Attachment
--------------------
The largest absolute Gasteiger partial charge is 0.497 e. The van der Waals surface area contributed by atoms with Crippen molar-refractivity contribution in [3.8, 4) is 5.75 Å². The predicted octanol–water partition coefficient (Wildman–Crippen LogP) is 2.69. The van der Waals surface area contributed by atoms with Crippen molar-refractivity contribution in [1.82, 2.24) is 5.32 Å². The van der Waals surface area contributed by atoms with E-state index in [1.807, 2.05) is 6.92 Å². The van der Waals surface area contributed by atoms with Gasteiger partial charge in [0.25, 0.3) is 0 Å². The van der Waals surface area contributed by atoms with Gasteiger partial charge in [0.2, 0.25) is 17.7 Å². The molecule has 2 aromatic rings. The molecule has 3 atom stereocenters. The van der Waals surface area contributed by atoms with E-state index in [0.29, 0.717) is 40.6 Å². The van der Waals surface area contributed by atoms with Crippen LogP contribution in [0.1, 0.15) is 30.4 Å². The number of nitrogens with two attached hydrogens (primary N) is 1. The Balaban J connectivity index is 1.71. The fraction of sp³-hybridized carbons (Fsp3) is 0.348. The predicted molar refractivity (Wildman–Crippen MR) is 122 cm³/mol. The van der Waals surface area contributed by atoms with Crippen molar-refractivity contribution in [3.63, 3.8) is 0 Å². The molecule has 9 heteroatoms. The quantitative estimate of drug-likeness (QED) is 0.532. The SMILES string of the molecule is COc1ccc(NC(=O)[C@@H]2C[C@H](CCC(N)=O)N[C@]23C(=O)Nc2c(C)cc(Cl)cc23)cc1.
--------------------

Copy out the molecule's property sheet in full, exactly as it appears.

The largest absolute Gasteiger partial charge is 0.497 e. The van der Waals surface area contributed by atoms with Crippen molar-refractivity contribution in [3.8, 4) is 5.75 Å². The predicted octanol–water partition coefficient (Wildman–Crippen LogP) is 2.69. The van der Waals surface area contributed by atoms with Crippen molar-refractivity contribution in [1.82, 2.24) is 5.32 Å². The van der Waals surface area contributed by atoms with E-state index in [1.807, 2.05) is 6.92 Å². The van der Waals surface area contributed by atoms with Gasteiger partial charge in [0.25, 0.3) is 0 Å². The van der Waals surface area contributed by atoms with Gasteiger partial charge in [0.2, 0.25) is 17.7 Å². The molecule has 2 aromatic rings. The molecule has 3 atom stereocenters. The van der Waals surface area contributed by atoms with E-state index in [0.29, 0.717) is 40.6 Å². The van der Waals surface area contributed by atoms with Crippen LogP contribution in [0.1, 0.15) is 30.4 Å². The number of nitrogens with two attached hydrogens (primary N) is 1. The Balaban J connectivity index is 1.71. The fraction of sp³-hybridized carbons (Fsp3) is 0.348. The predicted molar refractivity (Wildman–Crippen MR) is 122 cm³/mol. The van der Waals surface area contributed by atoms with Crippen molar-refractivity contribution in [3.63, 3.8) is 0 Å². The molecule has 9 heteroatoms. The quantitative estimate of drug-likeness (QED) is 0.532. The SMILES string of the molecule is COc1ccc(NC(=O)[C@@H]2C[C@H](CCC(N)=O)N[C@]23C(=O)Nc2c(C)cc(Cl)cc23)cc1.